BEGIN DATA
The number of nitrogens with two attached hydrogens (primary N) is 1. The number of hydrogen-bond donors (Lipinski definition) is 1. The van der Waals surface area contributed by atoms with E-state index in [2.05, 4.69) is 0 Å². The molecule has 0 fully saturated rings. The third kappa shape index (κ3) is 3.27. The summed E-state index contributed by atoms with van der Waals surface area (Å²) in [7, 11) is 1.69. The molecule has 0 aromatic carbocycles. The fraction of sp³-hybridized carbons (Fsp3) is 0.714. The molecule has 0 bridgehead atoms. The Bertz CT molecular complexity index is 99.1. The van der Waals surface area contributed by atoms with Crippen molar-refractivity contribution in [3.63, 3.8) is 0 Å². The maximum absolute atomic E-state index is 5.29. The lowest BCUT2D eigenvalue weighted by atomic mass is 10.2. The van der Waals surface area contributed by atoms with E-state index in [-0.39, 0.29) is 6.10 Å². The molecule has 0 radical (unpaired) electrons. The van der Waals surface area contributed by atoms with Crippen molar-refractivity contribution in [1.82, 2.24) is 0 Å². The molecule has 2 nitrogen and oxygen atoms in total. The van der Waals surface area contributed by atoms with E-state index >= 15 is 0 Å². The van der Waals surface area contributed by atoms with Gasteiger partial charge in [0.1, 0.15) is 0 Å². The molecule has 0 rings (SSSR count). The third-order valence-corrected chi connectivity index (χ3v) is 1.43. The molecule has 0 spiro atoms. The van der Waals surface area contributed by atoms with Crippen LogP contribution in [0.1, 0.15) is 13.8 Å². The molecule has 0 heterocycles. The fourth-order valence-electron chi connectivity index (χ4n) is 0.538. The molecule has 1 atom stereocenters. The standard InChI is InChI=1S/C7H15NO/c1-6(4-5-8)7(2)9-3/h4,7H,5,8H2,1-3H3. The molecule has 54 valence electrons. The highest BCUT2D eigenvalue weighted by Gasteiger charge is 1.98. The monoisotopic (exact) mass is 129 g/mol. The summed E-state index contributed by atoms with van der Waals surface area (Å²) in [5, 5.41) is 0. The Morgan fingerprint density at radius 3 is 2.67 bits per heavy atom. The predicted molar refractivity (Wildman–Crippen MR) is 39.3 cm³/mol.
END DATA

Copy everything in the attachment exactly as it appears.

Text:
The number of nitrogens with two attached hydrogens (primary N) is 1. The number of hydrogen-bond donors (Lipinski definition) is 1. The van der Waals surface area contributed by atoms with E-state index in [2.05, 4.69) is 0 Å². The molecule has 0 fully saturated rings. The third kappa shape index (κ3) is 3.27. The summed E-state index contributed by atoms with van der Waals surface area (Å²) in [7, 11) is 1.69. The molecule has 0 aromatic carbocycles. The fraction of sp³-hybridized carbons (Fsp3) is 0.714. The molecule has 0 bridgehead atoms. The Bertz CT molecular complexity index is 99.1. The van der Waals surface area contributed by atoms with Crippen molar-refractivity contribution in [3.63, 3.8) is 0 Å². The maximum absolute atomic E-state index is 5.29. The lowest BCUT2D eigenvalue weighted by atomic mass is 10.2. The van der Waals surface area contributed by atoms with E-state index in [-0.39, 0.29) is 6.10 Å². The molecule has 0 radical (unpaired) electrons. The van der Waals surface area contributed by atoms with Crippen molar-refractivity contribution in [1.82, 2.24) is 0 Å². The molecule has 2 nitrogen and oxygen atoms in total. The van der Waals surface area contributed by atoms with E-state index >= 15 is 0 Å². The van der Waals surface area contributed by atoms with Gasteiger partial charge in [0.1, 0.15) is 0 Å². The molecule has 0 rings (SSSR count). The third-order valence-corrected chi connectivity index (χ3v) is 1.43. The molecule has 0 spiro atoms. The van der Waals surface area contributed by atoms with Crippen LogP contribution in [0.1, 0.15) is 13.8 Å². The molecule has 0 heterocycles. The fourth-order valence-electron chi connectivity index (χ4n) is 0.538. The molecule has 1 atom stereocenters. The standard InChI is InChI=1S/C7H15NO/c1-6(4-5-8)7(2)9-3/h4,7H,5,8H2,1-3H3. The molecule has 54 valence electrons. The highest BCUT2D eigenvalue weighted by Gasteiger charge is 1.98. The monoisotopic (exact) mass is 129 g/mol. The summed E-state index contributed by atoms with van der Waals surface area (Å²) in [5, 5.41) is 0. The Morgan fingerprint density at radius 3 is 2.67 bits per heavy atom. The predicted molar refractivity (Wildman–Crippen MR) is 39.3 cm³/mol.